A Mary Moment Monday post

It’s Thanksgiving week, which means, for a number of people in the United States, that there is A LOT to get done. Not only does Advent start on Sunday (no panic here, nope, not me), but there’s a meal of some sort or other to plan for Thursday. Or, if you’re not planning a meal, then you’re probably attending one. Or maybe it just means that your workflow is different than normal (by “different,” I mean “heavier as a result of a holiday weekend looming ahead of you”).

So, as gratitude is at the forefront of our mind this week (and last week, for some of us), I couldn’t help but think of Mary as a model of gratitude.

Her presumably predictable life was interrupted by an angel asking her if she wanted to be an unwed mother. Not only did she say yes graciously, but she thanks God.

And then, a huge trip while in the throes of morning sickness to see an elderly relative who’s unexpectedly pregnant. This whole trip smacks of pain-in-the-hiney to me, but we hear not a word about that aspect of things from her (and in fact have to do some research to find out the extent of the trip between Nazareth and Judea). She calls herself blessed, offers herself in service and support, and gives Christians everywhere a model of service as thankfulness.

Before her baby was even born, she found herself on the back of a donkey, headed to the middle of nowhere, where there would be no room and where she would give birth in the equivalent of a barn. We don’t have a record of a litany of complaints or criticisms. In fact, she welcomed a host of scraggly shepherds and probably the half of the town they brought with them while they were rejoicing through the streets after the light show in the fields. She was a gracious hostess when she was only a few hours post-partum and not even in a proper bed!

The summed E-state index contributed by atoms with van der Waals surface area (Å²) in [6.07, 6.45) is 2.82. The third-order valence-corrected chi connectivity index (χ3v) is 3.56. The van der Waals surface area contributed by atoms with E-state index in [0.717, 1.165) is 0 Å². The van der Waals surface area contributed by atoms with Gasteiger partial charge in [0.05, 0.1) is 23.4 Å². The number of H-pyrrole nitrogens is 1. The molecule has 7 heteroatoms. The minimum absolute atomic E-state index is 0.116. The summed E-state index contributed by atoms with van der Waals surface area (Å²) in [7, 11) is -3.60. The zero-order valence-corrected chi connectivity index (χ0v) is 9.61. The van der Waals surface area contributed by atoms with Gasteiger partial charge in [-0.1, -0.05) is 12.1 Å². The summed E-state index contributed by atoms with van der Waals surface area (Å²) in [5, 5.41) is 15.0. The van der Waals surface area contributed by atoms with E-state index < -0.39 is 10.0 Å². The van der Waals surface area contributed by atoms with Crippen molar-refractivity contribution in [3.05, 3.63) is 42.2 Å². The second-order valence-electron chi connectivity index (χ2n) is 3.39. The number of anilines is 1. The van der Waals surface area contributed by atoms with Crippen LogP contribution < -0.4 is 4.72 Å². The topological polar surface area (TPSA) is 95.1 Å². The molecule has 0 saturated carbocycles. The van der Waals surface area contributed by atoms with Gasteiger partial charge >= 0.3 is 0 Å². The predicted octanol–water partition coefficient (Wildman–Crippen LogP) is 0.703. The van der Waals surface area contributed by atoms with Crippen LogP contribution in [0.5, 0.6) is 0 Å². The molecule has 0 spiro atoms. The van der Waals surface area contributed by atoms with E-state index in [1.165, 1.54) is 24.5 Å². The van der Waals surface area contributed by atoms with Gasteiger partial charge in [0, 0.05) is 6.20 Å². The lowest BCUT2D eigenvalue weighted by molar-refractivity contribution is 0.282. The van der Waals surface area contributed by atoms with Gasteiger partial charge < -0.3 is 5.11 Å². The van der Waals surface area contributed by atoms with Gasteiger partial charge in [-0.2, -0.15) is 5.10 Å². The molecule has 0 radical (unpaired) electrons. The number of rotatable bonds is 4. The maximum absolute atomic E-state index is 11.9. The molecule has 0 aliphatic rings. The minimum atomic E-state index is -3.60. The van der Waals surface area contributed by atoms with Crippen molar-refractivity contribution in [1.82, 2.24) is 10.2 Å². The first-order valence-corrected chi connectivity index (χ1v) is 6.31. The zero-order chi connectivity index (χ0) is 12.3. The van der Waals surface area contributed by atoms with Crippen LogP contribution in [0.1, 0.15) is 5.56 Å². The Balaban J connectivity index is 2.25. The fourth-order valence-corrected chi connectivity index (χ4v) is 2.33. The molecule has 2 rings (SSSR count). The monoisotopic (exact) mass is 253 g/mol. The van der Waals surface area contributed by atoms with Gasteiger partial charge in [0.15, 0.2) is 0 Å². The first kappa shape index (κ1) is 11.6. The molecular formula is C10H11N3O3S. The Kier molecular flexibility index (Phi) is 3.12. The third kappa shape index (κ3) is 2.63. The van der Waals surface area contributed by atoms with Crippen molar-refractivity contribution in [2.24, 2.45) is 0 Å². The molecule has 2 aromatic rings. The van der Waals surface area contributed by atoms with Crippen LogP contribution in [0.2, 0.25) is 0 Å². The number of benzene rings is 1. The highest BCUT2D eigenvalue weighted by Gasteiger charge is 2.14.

She does her duty and takes her new infant to the Temple and is told her heart will be pierced. Nothing like a dire prophecy to dampen your day, but Mary seems to just take it all in with, I imagine, a smile.

And then there’s Jesus, the twelve-year-old scholar, hanging out with the teachers and doctors at the Temple while his parents look high and low for him. Does she scold him? Not so much–it’s more like she reminds him of where he belongs even as he reminds her that he’s not really hers.

How often do I approach the interruptions and inconveniences in my life by thanking God? Am I cheerful and giving even when I’m in pain or sorrow? Do I look beyond my own expectations and joyfully accept the blessings God sends me through other people, even when they’re unexpected or different than what I might want? Am I open to God’s graces from every area of my life? Do I look for Jesus everywhere and involve him in all of my life?

As I enter the School of Mary most mornings, I can’t help but see, in every mystery of the rosary–and beyond–how Mary thanked God in her very being, in everything she did and said and was. She’s an example of being a human being and giving glory to God even while doing all the things that life demands.

So this week, I’m going to try to consciously look to Mary as I consider how very much I have to be thankful for. Can I be thankful even for those things that seem to be the opposite of what I want or need? Will I allow God’s grace to work through me, in me, around me?

image credit: Divine Secrets of a Domestic Diva